Impressions on Hurdles of Life 21' x 12'
I first began planning this mural I entitled it ‘Ladders
of Life’ but this seemed to suggest climbing to some sort
of dizzy fulfilment, whereas ‘hurdles’ attempts
to convey the sheer number of minor and major leaps, which our
lives encompass. Each day, each major exam, each crucial decision
– they are all in the mural somewhere.
design sprawls almost untidily across the wall, but I did not
want it to sit neatly or smugly and each panel is intended to
be separate and yet part of the whole group. It projects from
its white background as if it were a moulded part of the wall
and, onto the different panels, aspects of life and learning
and all the hurdles therein are strongly hinted at. Ultimately
it is a design where you can see or imagine what you want rather
than what prompted me as the artist.
Sometimes the rhythm is confused as if we often lack direction –
or we head for a meaningless target which can lead nowhere.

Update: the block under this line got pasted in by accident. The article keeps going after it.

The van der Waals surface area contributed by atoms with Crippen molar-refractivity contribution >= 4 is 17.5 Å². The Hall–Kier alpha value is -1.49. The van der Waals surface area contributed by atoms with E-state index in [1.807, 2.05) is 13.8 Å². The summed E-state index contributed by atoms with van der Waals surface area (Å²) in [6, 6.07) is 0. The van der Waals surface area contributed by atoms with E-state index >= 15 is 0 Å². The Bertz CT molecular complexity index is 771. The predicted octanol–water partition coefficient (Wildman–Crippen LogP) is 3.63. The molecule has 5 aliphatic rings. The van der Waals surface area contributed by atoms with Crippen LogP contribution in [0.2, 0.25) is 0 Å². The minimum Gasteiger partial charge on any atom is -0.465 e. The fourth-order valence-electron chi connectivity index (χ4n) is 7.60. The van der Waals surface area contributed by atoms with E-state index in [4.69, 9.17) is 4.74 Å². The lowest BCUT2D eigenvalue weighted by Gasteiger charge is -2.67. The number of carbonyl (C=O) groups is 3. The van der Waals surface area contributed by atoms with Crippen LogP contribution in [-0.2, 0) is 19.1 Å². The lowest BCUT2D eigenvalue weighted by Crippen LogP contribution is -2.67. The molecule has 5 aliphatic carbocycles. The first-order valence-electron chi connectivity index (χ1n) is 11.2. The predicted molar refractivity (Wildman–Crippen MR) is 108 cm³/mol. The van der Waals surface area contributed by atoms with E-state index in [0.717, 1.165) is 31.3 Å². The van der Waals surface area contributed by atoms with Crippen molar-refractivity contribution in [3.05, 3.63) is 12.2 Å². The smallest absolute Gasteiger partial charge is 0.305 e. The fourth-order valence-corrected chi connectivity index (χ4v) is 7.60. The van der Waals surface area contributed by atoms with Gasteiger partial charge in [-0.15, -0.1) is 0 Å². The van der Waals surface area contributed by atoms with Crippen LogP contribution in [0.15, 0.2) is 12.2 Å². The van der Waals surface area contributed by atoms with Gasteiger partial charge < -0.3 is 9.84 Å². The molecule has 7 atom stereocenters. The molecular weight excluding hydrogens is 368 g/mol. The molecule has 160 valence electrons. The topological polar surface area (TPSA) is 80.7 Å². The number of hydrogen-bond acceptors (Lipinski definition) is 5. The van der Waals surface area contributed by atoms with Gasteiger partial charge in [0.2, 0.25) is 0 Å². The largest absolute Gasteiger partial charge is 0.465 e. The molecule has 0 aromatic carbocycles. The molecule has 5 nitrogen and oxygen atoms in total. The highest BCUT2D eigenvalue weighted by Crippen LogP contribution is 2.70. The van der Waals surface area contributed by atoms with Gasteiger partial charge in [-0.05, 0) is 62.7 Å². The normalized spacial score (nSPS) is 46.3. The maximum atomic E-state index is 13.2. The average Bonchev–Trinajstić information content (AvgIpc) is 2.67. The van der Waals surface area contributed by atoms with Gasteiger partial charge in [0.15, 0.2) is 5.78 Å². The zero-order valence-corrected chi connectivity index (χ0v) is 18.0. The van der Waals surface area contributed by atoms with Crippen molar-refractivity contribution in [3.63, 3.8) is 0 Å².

At the base is all the infant confusion of early years - not
so much one route as in all directions. In the centre of the
design is an entrance way in the shape of the World with small
but significant door handles – the Chinese symbol of happiness.
One lives in hope!
the mural the hurdles pile up higher and higher, but when overcome
the pearl of wisdom and sense of achievement reward, if not
always fairly, each person’s endeavours – with the
Chinese symbols for happiness, love and prosperity in evidence,
not forgetting the left hand-side of the mural where the crucial
symbol for inner peace is clearly seen at rest and in calmness
after the vast numbers of completed hurdles. Along the way is
a panel which points out in a semi-abstract form how the individual
sometimes needs to stand against the conformity of the crowds
and to be alone amongst the many. There is also an abstract
reference to the highs and lows we all experience in life, even
the mind-fog we can exist in for ages as we try coping with
our own ‘forty days in the wilderness’.
mural is, in other words, able to be viewed at two levels. First
as a cubist abstraction designed to galvanise a large blank
wall. And secondly as a visualisation, however incomplete and
hesitant, of all that we attempt to accomplish, our hopes, ambitions,
successes – and failures, in surmounting the all too numerous
hurdles of life.